With the development of the technology sending money home has never been easier. The World Bank estimates that international remittances to low- and middle-income countries increased by 8.5% in 2017, reaching USD 466 billion (Ratha et al., 2018); and by a further 4.1% to reach USD 485 billion in 2018.
Remittances, usually understood as the money or goods that migrants send back to families and friends in their home countries, are often the most direct and well-known link between migration and development. Global estimates of financial transfers by migrants include transactions beyond what are commonly assumed to be remittances, as the statistical definition used for the collection of data on remittances is broader (see IMF, 2009).
Following the technology evolution people are now more connected with relatives and friends back home and they are now sending more money to meet emergencies, pay school fees, pay for health insurance for their families etc. With the highest number of immigrants, India is top of the list with sent remittances worth $69 bn in 2017, followed by China ($64 bn) and Philippines ($33 bn) Overall, low- and middle-income countries like India received record overseas funds of $466 bn.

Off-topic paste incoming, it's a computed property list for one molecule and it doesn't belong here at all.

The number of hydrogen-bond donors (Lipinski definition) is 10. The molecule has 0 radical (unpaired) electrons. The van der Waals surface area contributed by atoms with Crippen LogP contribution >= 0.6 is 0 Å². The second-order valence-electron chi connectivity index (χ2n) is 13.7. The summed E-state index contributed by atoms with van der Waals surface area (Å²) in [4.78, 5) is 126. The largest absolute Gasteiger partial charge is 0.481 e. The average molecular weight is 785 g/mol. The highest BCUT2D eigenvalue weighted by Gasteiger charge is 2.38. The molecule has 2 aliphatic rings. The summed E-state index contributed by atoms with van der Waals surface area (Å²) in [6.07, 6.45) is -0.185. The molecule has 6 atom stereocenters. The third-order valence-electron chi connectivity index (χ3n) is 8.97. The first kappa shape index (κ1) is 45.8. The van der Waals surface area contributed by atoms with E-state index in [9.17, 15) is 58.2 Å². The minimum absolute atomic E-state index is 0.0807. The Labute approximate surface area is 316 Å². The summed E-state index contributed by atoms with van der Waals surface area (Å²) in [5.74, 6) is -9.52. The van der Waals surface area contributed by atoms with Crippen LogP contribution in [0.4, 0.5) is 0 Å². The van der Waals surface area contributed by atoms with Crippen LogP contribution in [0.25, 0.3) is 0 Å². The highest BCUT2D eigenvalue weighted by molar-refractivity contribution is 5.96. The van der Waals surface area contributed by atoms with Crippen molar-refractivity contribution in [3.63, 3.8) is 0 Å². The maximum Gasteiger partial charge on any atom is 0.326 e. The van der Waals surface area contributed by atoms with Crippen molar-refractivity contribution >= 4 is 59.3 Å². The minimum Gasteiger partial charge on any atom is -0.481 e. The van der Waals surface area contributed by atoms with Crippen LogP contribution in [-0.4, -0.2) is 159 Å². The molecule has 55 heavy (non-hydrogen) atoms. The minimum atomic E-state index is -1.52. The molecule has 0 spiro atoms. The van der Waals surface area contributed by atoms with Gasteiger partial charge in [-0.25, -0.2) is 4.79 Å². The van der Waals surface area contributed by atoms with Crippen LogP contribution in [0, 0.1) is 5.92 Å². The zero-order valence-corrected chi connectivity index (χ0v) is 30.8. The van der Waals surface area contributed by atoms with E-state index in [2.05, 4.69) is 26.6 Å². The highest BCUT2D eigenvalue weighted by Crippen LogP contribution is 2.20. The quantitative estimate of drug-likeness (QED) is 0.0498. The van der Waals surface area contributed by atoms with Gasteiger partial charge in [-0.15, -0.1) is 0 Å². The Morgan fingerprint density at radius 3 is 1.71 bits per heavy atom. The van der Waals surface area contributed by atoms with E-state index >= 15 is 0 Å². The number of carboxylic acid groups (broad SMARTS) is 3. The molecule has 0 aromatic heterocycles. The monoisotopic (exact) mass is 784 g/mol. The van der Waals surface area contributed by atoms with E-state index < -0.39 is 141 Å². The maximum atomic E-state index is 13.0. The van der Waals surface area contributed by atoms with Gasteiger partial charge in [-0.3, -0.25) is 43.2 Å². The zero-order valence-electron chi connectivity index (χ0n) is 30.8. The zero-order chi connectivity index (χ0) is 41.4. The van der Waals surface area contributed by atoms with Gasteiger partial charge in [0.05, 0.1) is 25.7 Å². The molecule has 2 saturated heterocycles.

A common problem when moving to a new country is opening a bank account. Procedures vary from country to country but the common problem is that it can take a few months to get the account set up.
PiP iT banking provides an opportunity to lodge money to a bank account back home without having an account in the country that you are currently working. Through the PiPiT Cash Collection network, individuals can now lodge cash from any of our Cash Collection points into their own bank account back home. Customers can go online, generate a barcode via one of our banking partners. The barcode is sent to their phone or by email. This is accepted in any UK Post Office or other collection point.
For more information about PiPiTbanking feel free to contact us today.